not yield results but later word ha
been received that a Wlnslde bankc
talked to the boys and that they were
going to Sioux City. Marshal Wcs
left on the noon train for Sioux City.
The Stukas boy has relatives In
South Sioux City.
Mr. Goltz made arrangements to
meet the marshal at Wakcfleld.
The Eminent Russian Ambassador
Who Negotiated Peace With Japan ,
Was Impressed With the Acting of
This Clever Nebraska Star.
When the great Wltte , Russian am-
tassador , was In America as an envoy
rom Russia to negotiate terms of
icaco with Japan , he attended the
heater which Miss Grace Cameron
vas ploying In , nnd wished to meet
he clever young artist. Upon being
ntroduced , Count Wltte expressed
great pleasure In witnessing Miss Cam
eron's performance nnd desired that
she make a tour of the old world. The
ncldcnt was forgotten for the time ,
) iit strange to say that two days after
ward Miss Cameron received an enor-
nous offer for an extended tour of the
old world nnd accepted it. When the
time came for Miss Cameron to sail
she booked her passage on the Kaiser
Wllhelm dor Grosse nud started her
voyage , when to her great surprise
'ount ' Witte and his entire staff were
iboard the same steamer.
The peculiar coincident led to much
> 1 ensure in the meeting on board and
L'ount Witte and Miss Cameron have
jeen very good friends ever since.
Through the nllluence of the count
Miss Cameron's receptions every
where abroad were cordial nnd
At a benefit concert given on the
steamer en tour Miss Cameron was
; he star performer and the count and
ils escort the most liberal contribu
Miss Cameron did not appear in St.
Petersburg for in the height of her
European success she was re-engaged
for so many weeks in halls that she
s playing In London , Berlin , Paris
uid Johannesburg that her tour , which
was for a limited number of weeks ,
ended before reaching that point , and
American engagements prevented a
renewal of additional European con
Miss Cameron Will be Seen In "Dollie
Dimples" Here.
Grace Cameron makes her debut as
a star in Norfolk at the Auditorium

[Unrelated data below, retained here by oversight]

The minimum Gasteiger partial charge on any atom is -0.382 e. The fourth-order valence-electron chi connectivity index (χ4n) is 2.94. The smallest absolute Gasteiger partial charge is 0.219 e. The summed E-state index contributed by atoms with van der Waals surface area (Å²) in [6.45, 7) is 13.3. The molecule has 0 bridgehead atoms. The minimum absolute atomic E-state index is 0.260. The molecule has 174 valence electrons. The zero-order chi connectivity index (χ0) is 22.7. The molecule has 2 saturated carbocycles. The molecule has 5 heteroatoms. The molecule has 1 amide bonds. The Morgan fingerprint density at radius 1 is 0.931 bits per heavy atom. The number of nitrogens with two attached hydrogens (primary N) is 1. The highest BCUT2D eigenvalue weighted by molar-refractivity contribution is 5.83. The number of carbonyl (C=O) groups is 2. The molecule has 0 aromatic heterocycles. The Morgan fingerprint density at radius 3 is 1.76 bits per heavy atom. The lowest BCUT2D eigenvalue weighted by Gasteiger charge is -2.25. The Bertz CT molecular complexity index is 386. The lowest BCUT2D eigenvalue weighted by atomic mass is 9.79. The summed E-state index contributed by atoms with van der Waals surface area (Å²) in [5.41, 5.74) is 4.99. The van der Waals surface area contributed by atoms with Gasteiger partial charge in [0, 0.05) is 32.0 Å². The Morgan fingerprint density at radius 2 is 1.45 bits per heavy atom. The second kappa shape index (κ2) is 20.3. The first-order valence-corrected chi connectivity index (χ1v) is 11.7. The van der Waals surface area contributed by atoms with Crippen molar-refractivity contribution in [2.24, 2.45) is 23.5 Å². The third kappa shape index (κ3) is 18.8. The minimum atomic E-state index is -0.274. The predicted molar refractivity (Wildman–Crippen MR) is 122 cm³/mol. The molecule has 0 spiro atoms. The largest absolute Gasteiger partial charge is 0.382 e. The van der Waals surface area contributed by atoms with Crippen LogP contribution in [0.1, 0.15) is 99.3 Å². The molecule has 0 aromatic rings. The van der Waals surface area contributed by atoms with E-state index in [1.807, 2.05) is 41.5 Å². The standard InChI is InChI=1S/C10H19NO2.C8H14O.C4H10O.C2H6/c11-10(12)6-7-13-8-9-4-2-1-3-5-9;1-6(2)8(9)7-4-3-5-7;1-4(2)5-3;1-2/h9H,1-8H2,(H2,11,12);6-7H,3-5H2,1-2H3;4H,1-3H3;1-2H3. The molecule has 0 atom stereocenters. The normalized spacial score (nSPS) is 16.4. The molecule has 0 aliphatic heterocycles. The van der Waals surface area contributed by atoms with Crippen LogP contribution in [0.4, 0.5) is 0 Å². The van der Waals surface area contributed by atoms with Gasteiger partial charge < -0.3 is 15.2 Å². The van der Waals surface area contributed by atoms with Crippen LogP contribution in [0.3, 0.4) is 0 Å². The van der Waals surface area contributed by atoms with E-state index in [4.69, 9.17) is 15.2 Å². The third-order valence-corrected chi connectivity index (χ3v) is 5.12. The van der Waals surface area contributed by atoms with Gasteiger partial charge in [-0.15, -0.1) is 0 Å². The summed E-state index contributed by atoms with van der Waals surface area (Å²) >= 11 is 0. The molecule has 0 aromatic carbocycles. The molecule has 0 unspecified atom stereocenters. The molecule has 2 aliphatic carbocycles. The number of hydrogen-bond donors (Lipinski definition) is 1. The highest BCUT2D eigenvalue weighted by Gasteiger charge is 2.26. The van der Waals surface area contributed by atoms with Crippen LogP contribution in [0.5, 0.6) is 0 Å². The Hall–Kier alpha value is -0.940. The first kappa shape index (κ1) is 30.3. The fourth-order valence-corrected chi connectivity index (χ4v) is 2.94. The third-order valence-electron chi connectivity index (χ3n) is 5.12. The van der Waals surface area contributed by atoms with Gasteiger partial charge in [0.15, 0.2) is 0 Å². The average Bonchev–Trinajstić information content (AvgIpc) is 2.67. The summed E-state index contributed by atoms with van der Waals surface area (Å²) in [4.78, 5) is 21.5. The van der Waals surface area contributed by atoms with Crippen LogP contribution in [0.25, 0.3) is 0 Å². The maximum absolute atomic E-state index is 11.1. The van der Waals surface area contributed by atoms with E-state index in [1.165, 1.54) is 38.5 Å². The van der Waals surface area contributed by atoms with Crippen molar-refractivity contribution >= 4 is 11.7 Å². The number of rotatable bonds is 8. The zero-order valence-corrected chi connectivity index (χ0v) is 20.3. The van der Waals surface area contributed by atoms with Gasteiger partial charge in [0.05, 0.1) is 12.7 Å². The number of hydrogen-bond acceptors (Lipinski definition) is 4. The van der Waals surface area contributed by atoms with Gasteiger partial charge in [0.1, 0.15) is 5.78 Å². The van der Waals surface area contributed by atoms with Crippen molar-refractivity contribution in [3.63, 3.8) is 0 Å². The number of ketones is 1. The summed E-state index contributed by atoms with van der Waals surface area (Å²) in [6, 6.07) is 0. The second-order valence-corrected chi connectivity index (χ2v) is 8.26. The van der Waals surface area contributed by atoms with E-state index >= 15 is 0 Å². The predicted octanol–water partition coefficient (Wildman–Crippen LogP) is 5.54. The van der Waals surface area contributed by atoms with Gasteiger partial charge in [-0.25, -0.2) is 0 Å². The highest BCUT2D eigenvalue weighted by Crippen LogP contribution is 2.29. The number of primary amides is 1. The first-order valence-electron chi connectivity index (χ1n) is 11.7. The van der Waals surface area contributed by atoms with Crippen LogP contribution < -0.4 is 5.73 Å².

) ii Saturday night , in the tender , piqu
ant dramatic and nursical success ,
'Little Dollie Dimples , " by C. II. Kerr ,
author of "The Beauty Doctor , " "Over
the Fence , " "Papa's Baby , " etc.
Miss Cameron's role is founded in
part on a song which endeared her to
the hearts of New York theater-goers
when "Piff Paff Pouff" had Its long
and successful run at the Casino.
Miss Cameron has made many not
able successes In important comic
opera productions , including the "Bos
tonlans , " When Johnny Conies March
ing Home , " The Tenderfoot , " "Foxy
Qulller , " etc. , but her biggest and most
pronounced hit was that of "Little
Dollie Dimples , " when she played op
posite Eddie Fey at the Casino theater
for nearly one entire year.
Hence her present management In
selecting a play to suit Miss Canierons
ability , wisely founded her part and
fashioned it after tills notable selec
tion. "Little Dollie Dimples" is by
no means a light and airy or frivolous
musical performance , but is of the bet
ter class of comic opera , the music
being high class yet tuneful , the plot
being absolutely consistent , the story
and plot complete in detail as well as
intense In dramatic construction.
Pathos and tears are mingled with
laughter Incessantly , not unlike David
Warfiold's great success , "The Music
Master. "
In fact many of the scenes and situ
atlons in their simple yet Intense dra <
matlc force , are very much upon the
order of the "Music Master. " In one
scene where Miss Cameron appears
as a poor , ragged , yet amusing little
waif , she keeps her audience convuls
ed with laughter , as she stands by the
side of a table loaded down with all
sorts of good things to eat , her little
mouth watering and her eyes sparkl
ing to think of the feast she is going
to have as soon as the guests of her
stingy old auntie have departed.
Mrs. Fred Harder went to Pierce
yesterday for a short visit.
Miss Emma Krugger has resigned
her position in the Owl restaurant.
Mrs. Carl Krake Is very ill at her
home on South Third street.
Mr. and Mrs. E. D. Perry arrived
home from a visit in Elgin.
Miss Mary Levljohn left this noon
for a two week's visit with her pa
rents at Lindsay ,
Miss Helen Sprecher , who has been
sick with the grip , Is able to be at
Miss Martha Christian started to
work this morning in the Owl restau
Fred Cornell has the frame of his
second house on Hastings avenue , up
Mrs. Frank Etter and two daughters
Margery nnd Jacquline , stopped off al
the Junction for a short visit will'
Mrs. Etter's brother-in-law , M. Moollck
and family , on their way home to
Nlobrara from Iowa , where they had
been visiting her sister and family
whom she had not seen for sixteen
years. * >
Mrs. F.'J. Coryell Is recovering fron :
a severe attack of the grip.
Mr. and Mrs. J. Baurn entertain the